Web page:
The time-resolved KL profiles reflect the general trends shown in the image time-sequence. High values of KL that occur between 0.9-1.3 ms ASI reflect the longer soot path length and the substantial soot levels in the transient head of the fuel jet as it passes the extinction measurement location. However, after the head of the jet passes the extinction measurement location, the KL value drops and varies about a mean value (indicated by the horizontal line in the plot) until the end of injection at 4.5 ms ASI. While the head of the jet is transient and continues to penetrate across the combustion vessel, the establishment of a mean KL value between 1.5 – 4.5 ms ASI suggests that a quasi-steady condition is reached in the fuel jet after the transient head passes. Fluctuations in KL after the transient head passes are explained by variations in the soot concentration and the width of the sooting region observed in the PLII images at the measurement location.

The quasi-steady nature of the fuel jet was utilized in reducing the soot data. KL values were time-averaged over the
quasi-steady portion of the injection event at any measurement location (i.e. the time between the head of the jet passing and the EOI). This timing window was chosen appropriately depending on the ambient conditions and axial position. An example of the exact timings utilized and along with downloadable, time-resolved KL data is given. The quasi-steady character of the jet was also utilized in acquiring time-averaged OH chemiluminescence images. The quasi-steady lift-off length (H) shown in Fig. 4.5.2 was determined from time-averaged OH chemiluminescence imaging, also from 1.5 to 4.5 ms ASI.

Typically, 10-15 separate simulations and injections were performed at each laser position to obtain statistical convergence of the average KL. For this number of injections, the mean KL value (Eq. (2)) has a 95% confidence interval(based on ±2σ/Ns0.5 where σ is the standard deviation and Ns is the number of samples) of approximately ±4% (Pickett, 2004).

A composite-average of the PLII images taken during quasi-steady combustion was used in combination with KL measurements at the jet centerline to obtain the time-averaged radial soot volume fraction profile (Idicheria, 2005). Since the PLII signal is proportional to the soot volume fraction (i.e., fv = C·LII), Eq. (2) shows that the measured LII profile, measured KL, and known soot optical properties make it possible to determine the calibration constant C, and hence, the radial soot volume fraction distribution.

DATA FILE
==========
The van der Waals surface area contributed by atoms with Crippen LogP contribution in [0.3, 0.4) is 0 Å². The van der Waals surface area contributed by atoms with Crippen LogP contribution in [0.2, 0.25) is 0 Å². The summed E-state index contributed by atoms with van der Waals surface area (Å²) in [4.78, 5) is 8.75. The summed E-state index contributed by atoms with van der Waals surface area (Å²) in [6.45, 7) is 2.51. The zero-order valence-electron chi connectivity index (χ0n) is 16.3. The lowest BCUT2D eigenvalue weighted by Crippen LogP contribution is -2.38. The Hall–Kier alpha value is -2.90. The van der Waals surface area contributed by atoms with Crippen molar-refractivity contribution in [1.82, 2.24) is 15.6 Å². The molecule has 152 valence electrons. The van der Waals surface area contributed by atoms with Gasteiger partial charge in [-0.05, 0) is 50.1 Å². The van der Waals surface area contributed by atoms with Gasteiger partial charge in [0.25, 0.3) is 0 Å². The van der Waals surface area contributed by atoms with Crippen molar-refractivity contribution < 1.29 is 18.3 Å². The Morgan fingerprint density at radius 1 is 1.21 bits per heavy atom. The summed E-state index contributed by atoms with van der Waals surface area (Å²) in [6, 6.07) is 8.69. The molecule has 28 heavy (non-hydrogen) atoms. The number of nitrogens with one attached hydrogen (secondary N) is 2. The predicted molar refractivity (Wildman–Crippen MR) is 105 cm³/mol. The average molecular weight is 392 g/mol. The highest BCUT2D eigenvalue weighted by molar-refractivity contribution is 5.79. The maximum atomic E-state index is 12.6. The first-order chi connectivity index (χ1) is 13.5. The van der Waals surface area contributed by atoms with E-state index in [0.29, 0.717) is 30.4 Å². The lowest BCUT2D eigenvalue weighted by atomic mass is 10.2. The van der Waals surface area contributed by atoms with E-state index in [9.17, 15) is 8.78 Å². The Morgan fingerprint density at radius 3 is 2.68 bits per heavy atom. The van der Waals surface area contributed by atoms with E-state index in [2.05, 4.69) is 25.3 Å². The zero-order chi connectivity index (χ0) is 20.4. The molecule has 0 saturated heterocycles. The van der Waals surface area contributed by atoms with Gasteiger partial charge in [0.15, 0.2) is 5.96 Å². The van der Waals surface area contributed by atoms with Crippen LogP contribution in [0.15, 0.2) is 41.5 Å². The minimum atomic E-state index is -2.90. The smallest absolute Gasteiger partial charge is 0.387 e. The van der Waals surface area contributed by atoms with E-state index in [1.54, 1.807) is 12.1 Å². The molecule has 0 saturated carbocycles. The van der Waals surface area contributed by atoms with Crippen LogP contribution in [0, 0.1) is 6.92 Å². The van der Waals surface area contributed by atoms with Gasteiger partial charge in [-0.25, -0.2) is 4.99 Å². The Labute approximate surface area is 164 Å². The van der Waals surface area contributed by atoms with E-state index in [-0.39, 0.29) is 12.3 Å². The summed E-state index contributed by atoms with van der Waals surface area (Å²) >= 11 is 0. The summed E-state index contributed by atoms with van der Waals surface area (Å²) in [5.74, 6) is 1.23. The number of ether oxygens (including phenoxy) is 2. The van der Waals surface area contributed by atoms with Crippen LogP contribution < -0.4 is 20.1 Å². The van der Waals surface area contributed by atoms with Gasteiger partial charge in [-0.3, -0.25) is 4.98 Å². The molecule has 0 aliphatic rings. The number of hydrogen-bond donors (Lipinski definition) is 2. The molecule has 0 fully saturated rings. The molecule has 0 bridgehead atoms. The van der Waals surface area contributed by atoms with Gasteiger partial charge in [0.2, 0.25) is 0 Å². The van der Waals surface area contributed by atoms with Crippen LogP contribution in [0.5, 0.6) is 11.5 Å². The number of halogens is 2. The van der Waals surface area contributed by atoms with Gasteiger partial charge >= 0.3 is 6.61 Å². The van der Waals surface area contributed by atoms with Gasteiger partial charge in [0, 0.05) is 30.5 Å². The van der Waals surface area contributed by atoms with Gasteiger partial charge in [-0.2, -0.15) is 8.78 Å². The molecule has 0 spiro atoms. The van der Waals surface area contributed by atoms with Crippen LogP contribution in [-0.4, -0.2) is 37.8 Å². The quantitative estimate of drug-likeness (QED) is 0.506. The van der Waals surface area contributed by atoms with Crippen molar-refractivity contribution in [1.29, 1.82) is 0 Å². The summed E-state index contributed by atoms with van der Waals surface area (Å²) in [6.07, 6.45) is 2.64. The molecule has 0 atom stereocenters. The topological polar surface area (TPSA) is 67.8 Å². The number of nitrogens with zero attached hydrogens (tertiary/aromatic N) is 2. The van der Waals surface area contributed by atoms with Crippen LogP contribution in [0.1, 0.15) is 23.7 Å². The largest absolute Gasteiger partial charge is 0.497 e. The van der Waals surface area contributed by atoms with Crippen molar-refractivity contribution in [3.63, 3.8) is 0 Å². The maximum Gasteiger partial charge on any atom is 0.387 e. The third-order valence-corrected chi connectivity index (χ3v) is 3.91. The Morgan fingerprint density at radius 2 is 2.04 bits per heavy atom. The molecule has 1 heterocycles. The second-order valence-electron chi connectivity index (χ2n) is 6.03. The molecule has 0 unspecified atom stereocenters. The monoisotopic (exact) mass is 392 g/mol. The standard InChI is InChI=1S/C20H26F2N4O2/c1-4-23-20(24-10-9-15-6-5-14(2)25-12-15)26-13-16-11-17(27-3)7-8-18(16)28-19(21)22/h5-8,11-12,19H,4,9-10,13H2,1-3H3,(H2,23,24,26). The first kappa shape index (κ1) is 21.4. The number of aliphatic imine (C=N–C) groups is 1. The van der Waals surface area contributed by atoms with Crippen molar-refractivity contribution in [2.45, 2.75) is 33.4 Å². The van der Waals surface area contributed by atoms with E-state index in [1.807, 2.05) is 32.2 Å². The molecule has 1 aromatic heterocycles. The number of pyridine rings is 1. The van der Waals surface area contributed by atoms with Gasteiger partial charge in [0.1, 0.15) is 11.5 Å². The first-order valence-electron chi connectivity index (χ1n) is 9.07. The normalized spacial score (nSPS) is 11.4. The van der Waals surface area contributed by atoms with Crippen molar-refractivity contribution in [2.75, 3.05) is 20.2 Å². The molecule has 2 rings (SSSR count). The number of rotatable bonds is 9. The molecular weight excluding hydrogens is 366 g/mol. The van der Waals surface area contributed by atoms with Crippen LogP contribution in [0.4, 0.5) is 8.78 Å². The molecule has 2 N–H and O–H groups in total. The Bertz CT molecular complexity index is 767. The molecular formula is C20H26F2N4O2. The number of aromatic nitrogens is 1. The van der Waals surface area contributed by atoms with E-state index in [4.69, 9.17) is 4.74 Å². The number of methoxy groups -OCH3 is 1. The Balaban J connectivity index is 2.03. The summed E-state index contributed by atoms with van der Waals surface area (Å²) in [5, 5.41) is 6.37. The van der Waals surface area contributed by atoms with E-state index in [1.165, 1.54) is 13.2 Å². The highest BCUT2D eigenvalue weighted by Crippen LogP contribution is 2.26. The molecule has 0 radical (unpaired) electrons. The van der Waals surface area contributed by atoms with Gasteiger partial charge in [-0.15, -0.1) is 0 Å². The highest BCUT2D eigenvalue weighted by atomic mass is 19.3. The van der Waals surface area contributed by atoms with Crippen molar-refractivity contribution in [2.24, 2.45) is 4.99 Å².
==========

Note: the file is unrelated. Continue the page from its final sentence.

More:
Fig. 4.5.3. Experimental method for determination of local soot volume fraction. (Top) Axial KL distribution. (Middle) Composite-average PLII. (Bottom) Soot volume fraction. Ambient conditions: Ta 1000 K, &#961a 14.8 kg/m3, 15% O2. Injector conditions: 1500 bar above ambient, 0.1 mm nozzle, n-heptane

Figures 4.5.3 and 4.5.4 illustrate the technique deescribed above. At the top and middle of Fig. 4.5.3 are the average KL and PLII, respectively, for a sample operating condition. The KL and PLII measurements show that soot begins to form at about 45 mm from the injector. The LII intensity distribution at 65 mm (dashed line) is given in Fig. 4.5.4. Using the measured KL and LII distribution at this position, a radial distribution of fv is obtained using Eq. (2) as shown at the right-hand axis of Fig. 4.5.4. The fv distribution was also forced to be axi-symmetric, as justified by the closeness of the fit to the original LII data. The technique was extended further to obtain the entire fv distribution of the jet by interpolating between KL measurements at many axial positions of the jet and using the LII information at the bottom of Fig. 4.5.3.

Fig. 4.5.4. LII and soot volume fraction radial profile at 65 mm from the injector for conditions of Fig. 4.5.2
The fv contour resembles the original PLII image intensity, but peak values are shifted downstream slightly. This is most likely caused by variation in the PLII laser sheet intensity. Other uncertainties affecting PLII measurement at diesel conditions are addressed in Pickett, 2006.
The KL measurement provides the calibration constant that corrects for these uncertainties along the axial length of the jet while the PLII measurement only provides information about the radial distribution of the soot.